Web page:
By Maria Saporta
Published in the Atlanta Business Chronicle on December 20, 2013
The idea for an Atlanta Science Festival was born in February 2011 when three Emory University program directors and friends met for coffee at Starbucks at Emory Village.
“Let’s do this,” Meisa Salaita remembered saying at the time — agreeing with the Atlanta Science Festival’s other two co-founders.
The first Atlanta Science Festival will take place from March 22 to March 29 — an ambitious, metrowide undertaking aimed at blanketing the region with a week full of science-related events, programs and displays.
“The community is so rich in science,” said David Hartnett, chair of the Atlanta Science Festival. “But we have never been able to tell the story locally, which is the stepping stone to telling the story globally.”
The Atlanta Science Festival will have more than 50 events at 35 venues — expected to attract 35,000 participants — and culminating with an all-day expo at Centennial Olympic Park on Saturday, March 29.
The expo also will be happening on the same day as the finals of the Georgia Robotics competition — taking place next door at the Georgia World Congress Center.
The weeklong offerings will have something for everyone — the science of beer, behind-the-scenes visits at Zoo Atlanta and the Georgia Aquarium, artists, comedians, entrepreneurs and scientists all showing off their works and relating it to the core themes of STEAM — science, technology, engineering, arts and mathematics in Atlanta.
“This will be the first voice for STEAM in Atlanta,” said Hartnett, who also serves as vice president of economic development for bioscience and health IT for the Metro Atlanta Chamber. “It’s all about having a touch and feel experience.”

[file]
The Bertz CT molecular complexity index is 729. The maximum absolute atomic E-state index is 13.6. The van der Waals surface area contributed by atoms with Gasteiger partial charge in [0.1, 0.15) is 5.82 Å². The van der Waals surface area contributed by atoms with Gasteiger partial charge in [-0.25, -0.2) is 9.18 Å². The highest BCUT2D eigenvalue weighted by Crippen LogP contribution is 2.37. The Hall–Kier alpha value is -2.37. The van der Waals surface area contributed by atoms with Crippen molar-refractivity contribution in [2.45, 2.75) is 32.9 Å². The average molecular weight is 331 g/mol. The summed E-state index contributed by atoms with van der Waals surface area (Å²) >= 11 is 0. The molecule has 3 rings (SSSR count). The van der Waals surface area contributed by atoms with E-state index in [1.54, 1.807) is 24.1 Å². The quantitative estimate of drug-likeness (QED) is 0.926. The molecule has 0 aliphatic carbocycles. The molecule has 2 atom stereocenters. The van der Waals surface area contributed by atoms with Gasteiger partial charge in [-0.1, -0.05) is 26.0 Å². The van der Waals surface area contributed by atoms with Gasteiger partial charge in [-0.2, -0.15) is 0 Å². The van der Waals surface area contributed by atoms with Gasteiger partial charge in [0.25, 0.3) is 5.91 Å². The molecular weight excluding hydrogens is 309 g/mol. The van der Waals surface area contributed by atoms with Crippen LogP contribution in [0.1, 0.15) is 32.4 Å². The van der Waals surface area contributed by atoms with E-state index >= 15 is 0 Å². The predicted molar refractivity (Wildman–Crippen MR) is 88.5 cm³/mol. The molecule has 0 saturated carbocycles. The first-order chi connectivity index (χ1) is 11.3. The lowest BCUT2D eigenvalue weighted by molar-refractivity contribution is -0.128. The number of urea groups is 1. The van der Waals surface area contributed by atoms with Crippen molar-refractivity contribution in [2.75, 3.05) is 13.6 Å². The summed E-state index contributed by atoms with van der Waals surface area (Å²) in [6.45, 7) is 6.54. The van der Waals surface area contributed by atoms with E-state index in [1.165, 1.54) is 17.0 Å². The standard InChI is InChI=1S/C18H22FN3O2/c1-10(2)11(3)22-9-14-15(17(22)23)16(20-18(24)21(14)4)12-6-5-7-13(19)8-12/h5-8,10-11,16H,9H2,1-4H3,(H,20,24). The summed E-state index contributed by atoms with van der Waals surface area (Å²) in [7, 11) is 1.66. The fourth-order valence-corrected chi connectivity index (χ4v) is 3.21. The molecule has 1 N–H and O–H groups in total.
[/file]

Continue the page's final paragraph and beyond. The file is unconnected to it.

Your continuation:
So far, 63 organizations and entities have signed on to be festival collaborators — by providing volunteers or by presenting events or by contributing financially or a combination of support.
Salaita, who moved to Atlanta from California four years ago, was impressed by the diverse scientific community that was growing in her new hometown. But she also realized that it was an attribute that few recognized.
“We are really great in science,” Salaita said. “We have great institutions and great corporations. But I don’t think we are generally thought of by residents as a city for science. And we want to change that. Our goal is to try to bring science to everybody and to highlight Atlanta as a science city.”
Salaita was at Emory in 2011 when she joined forces with associates Sarah Peterson, program coordinator for student and academic affairs for Emory’s Laney Graduate School, and Jordan Rose, associate director of Emory’s Center for Science Education.
In late December 2011, they approached Emory University President Jim Wagner seeking his support. Wagner immediately began calling colleagues and business executives on Christmas Eve, endorsing the idea.
Soon Georgia Tech President Bud Peterson also came on board as well as the Metro Atlanta Chamber, numerous organizations and even Delta Air Lines Inc. as the festival’s gold sponsor.
Hartnett, who called the festival “a massive undertaking,” said that the festival has raised about $200,000, and the overall budget will be about $400,000.
Salaita, now director of education, outreach and diversity of the National Science Foundation/NASA Center for Chemical Evolution at Georgia Tech, is counting the days to when the festival begins.
The Atlanta festival is being modeled after similar events in a handful of other cities, including Philadelphia, Cambridge, San Francisco and San Diego.
Asked if the Atlanta Science Festival would be an annual event, Salaita said that decision has not yet been made.
“At the moment we are focused on the first year,” she said. “It will depend on how it goes this year. We would love for it to be an annual event.”